Fearmongering Smear

NOTE: On May 21st, 2012 a 3/4 page paid ad ran in the Winston-Salem Journal attacking Imam Khalid Griggs, who had been asked to serve as chaplain to Muslim students at Wake Forest University.  While we don’t want to give the attacker a bigger soapbox, we have made a JPG of the ad available HERE for those who do not receive the Winston-Salem Journal.

We have a great deal to fear in our country.

The appalling personal smear ad placed in the May 21st edition of the Winston-Salem Journal by “Alumni for a Shariah-Free Wake Forest” represents one of the true and constant threats to religious freedom in our country: fearmongering demagoguery.

I do not know Don Woodsmall, the person who placed the ad, but I do know Imam Khalid Griggs personally. He and I have met on numerous occasions. I serve a congregation that is in the same area as the Community Mosque. Our church youth group has visited the Community Mosque, and their youth have in turn visited a Moravian Church in order to better understand one another. Far from being the fanatical Jihadi extremist that Woodsmall’s diatribe portrays, I have found Imam Griggs to be a reasonable and fair man who has worked hard for justice and mutual understanding in our community. Finding the accusations of Woodsmall’s smear completely unsupported by facts or experience, I spent some time reading some of the articles on the website Woodsmall references, and a little digging there revealed the classic toolbox of the inflammatory propagandist. Tenuous connections are exaggerated, words are selectively defined, important and pertinent information ignored. A close look at the qualifications of the contributors to the website reveal lots of self-referencing; the author of the article cited by Woodsmall is credited as being a “senior fellow at the Clarion Fund,” but that is the same group that funds the web site itself; a few attempts to verify her credentials revealed a circular referencing of several incestuously-related reactionary “think tanks” which are very vague about their sources of funding.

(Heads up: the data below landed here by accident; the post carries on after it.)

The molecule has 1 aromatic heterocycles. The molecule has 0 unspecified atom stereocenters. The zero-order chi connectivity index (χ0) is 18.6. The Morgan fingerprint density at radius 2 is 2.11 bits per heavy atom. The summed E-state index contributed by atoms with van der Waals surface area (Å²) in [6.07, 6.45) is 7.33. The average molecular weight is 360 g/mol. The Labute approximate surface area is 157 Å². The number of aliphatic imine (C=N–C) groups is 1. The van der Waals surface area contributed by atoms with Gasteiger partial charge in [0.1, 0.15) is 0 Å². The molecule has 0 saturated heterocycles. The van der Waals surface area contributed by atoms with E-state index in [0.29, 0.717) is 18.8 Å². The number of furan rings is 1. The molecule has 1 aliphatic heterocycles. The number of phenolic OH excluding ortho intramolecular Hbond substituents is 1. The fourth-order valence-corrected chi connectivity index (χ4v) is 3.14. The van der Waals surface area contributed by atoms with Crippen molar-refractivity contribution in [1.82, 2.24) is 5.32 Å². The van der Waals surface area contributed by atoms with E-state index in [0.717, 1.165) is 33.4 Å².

I recognize the exact techniques used by Joseph McCarthy, by Hitler, by Mussolini, by Stalin, and by every other group of witch-hunters of the past.


Not knowing Don Woodsmall personally, I cannot speculate on his motives. I am sure he believes every word he said in that ad. But I do recognize in his ad and in the web site he cites the classic demagoguery of the fearmonger, I recognize the exact techniques used by Joseph McCarthy, by Hitler, by Mussolini, by Stalin, and by every other group of witch-hunters of the past. All have used a broad brush, a smattering of a few facts, and a bucket of convincing-sounding fallacies to spread misinformation and fear among the gullible, to demonize ordinary people into fearsome threats in our own back yard. These are powerful weapons, weapons of hate and fear that work to undermine the very freedoms that our country is supposed to be about.